A recent hike at Target Rock National Wildlife Refuge Complex on Long Island gave OvS principal Sheila Brady a new perspective on how habitats promote healthy ecologies.
For Sheila, the hike brought to mind the gardens she designed for The Native Plant Garden at the New York Botanical Garden.
The Rocky Beach Trail, a six-mile hilly hike through the grand estate of Ferdinand and Mary Eberstadt, introduces visitors how the ecology of the area provides for hundreds of waterfowl species and other birds that use the area for nesting, wintering and migratory stop-overs. “It was a real eye-opener as to how plants here promote healthy ecosystems that sustain and protect migratory bird populations,” said Brady.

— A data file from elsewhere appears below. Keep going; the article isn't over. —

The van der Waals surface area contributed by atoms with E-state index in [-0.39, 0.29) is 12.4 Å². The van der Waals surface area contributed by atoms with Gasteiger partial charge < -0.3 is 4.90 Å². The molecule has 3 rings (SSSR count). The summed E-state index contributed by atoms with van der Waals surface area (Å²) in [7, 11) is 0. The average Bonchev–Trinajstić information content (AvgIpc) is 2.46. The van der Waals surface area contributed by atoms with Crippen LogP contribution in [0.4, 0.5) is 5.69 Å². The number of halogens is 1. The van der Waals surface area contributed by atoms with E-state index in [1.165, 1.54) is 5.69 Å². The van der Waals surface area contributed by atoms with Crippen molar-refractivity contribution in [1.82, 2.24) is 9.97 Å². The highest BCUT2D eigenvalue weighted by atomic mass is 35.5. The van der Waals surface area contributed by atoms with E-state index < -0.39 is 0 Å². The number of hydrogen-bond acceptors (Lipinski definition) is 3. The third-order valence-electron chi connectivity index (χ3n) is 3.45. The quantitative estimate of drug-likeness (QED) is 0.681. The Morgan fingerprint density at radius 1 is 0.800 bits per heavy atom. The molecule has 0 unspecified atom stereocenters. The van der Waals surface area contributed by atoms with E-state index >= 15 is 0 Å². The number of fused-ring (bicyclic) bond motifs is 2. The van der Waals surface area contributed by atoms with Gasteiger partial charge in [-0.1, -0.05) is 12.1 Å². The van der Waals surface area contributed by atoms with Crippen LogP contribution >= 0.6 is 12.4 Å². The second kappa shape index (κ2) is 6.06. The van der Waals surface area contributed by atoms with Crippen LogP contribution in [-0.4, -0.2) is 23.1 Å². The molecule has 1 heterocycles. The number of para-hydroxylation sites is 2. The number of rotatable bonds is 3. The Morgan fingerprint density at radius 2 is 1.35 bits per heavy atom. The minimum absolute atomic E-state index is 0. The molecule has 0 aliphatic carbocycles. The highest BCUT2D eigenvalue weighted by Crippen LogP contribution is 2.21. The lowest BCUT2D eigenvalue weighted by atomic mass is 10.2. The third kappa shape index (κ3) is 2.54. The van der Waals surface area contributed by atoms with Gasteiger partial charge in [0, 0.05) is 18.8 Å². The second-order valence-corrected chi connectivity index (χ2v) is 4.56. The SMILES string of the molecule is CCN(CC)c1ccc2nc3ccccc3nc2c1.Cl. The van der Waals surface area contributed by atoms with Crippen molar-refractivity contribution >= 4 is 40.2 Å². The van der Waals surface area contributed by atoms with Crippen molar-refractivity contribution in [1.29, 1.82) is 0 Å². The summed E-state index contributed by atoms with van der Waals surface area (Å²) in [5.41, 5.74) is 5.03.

Hikers see fields of cord grass, whose roots filter out excess salt from absorbed water, as well as high-tide bush, a woody plant that produces white flowers in early autumn. The berries from the groves of red cedar provide food for migrating birds. Walking along the water you can see nesting habitats for belted kingfishers and bank swallows. Even dead trees are important to wildlife, especially for woodpeckers who search for insects and songbirds, and raccoons and flying squirrels who nest in tree cavities.